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Relics and possessions of St. Thomas More come to the St. John Paul II National Shrine

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A new exhibit, “God's Servant First: The Life and Legacy of Thomas More,” opened at the St. John Paul II National Shrine in Washington Sept 16. It will be the exhibit's only showing in the United States, and will run until March 3 - with free admission, scheduled lectures and a screening of the 1966 film, “A Man for All Seasons.”

The exhibit's title comes from a quote of St. Thomas More, believed to have been his last words before his execution, “I die the king's good servant, and God's first.”

“I die the king's good servant, and God's first.” St. Thomas More

The exhibit includes more than 60 artifacts, donated by the exhibit's sponsors, and organizers - Stonyhurst College Collections in Clitheroe, England, and the Knights of Columbus. The collection narrates St. Thomas More's life with personal items such as his clothes, letters, books and two relics. The exhibit details the chaos of the Reformation in England, interesting influences More had on Shakespeare and on early America.

More's connection to early America seems mythical but is real. After More's execution, St. Omer College was established in Bruges, Belgium, (later transferred to Stonyhurst College when penal laws were lifted) as a refuge for English and American boys to receive a Catholic education as their own countries banned Catholic learning. Students were taught of the heroic martyrdom of St. Thomas More.

“He was (revered) by the boys at the mention of his name,” said Patrick Kelly, executive director of the shrine, noting that it was practice to remove one's hat at the mention of the saint. Two alumni of St. Omer College were Bishop John Carroll, the first Catholic bishop of America, and his cousin, Charles Carroll, the only Catholic signatory of the Declaration of Independence. 

Artifacts of the Carrolls are showcased along with letters written to religious communities by presidents George Washington and Thomas Jefferson. A letter from Jefferson to an Ursuline Convent in New Orleans was intended to comfort the Ursuline Sisters after the Louisiana Purchase transferred the French territory to American hands.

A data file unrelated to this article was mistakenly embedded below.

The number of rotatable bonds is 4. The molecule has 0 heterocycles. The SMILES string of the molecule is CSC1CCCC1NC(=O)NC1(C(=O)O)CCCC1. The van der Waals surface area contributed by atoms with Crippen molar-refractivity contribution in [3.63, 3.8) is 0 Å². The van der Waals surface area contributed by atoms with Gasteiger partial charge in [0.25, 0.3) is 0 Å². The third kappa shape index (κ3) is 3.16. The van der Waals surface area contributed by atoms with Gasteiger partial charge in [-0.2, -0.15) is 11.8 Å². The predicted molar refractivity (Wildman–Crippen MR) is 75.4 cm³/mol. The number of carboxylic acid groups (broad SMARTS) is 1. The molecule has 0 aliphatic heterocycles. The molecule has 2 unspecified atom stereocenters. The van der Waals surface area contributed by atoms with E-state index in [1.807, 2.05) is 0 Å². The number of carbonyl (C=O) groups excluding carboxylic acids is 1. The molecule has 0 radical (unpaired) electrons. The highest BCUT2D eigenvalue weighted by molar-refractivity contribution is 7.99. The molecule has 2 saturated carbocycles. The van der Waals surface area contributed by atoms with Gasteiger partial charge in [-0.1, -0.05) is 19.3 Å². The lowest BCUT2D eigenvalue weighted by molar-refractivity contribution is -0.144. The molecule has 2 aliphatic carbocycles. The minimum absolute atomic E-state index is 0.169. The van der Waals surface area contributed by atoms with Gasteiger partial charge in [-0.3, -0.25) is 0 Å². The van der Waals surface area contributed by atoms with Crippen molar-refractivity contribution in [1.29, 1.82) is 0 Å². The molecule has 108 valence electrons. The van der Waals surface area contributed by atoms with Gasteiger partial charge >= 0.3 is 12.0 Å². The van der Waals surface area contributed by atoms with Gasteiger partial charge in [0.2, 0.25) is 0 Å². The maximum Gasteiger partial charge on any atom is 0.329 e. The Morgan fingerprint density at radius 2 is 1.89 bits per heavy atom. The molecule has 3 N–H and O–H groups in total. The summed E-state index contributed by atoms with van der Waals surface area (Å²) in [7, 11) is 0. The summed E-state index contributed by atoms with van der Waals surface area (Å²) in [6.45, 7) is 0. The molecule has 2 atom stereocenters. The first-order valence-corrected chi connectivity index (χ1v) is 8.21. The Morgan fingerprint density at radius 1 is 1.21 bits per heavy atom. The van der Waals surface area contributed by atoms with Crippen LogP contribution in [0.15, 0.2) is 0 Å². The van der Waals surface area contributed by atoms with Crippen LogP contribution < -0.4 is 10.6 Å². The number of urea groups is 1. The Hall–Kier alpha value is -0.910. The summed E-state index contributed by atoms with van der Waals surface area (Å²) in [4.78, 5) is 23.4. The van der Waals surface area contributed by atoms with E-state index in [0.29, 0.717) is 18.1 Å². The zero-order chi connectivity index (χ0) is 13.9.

“(The letter) was folded, as if someone kept it close to their heart - like a passport,” said Janet Graffius, curator of collections at Stonyhurst College.

The exhibit's other theme - religious freedom - bookends the exhibit with two quotes, one at its entrance and the other at the exit wall. The entrance quote comes from St. John Paul the Great when he proclaimed St. Thomas More as “the heavenly patron of statesmen and politicians,” in 2000. The exit quote from the prolific English writer G.K. Chesterton echoes a prophetic message from 1929.

“Thomas More is more important at this moment than at any moment since his death, even perhaps the great moment of his dying; but he is not quite so important as he will be in about a hundred's years' time,” wrote Chesterton. 

The intent of the exhibit is to acquaint contemporary America with the martyr's exemplary life. Carl A. Anderson, supreme knight of the Knights of Columbus, wrote in his foreword of the exhibit that he hopes “it will inspire all to imitate (Thomas More's) virtues and proclaim the dignity of the human conscience where God's voice echoes within us all.”

Find out more
St. John Paull II National Shrine is located at 3900 Harewood Rd. N.E., Washington. 

Go to 
jp2shrine.org/thomasmore . The exhibit runs until March 31. 

© Arlington Catholic Herald 2016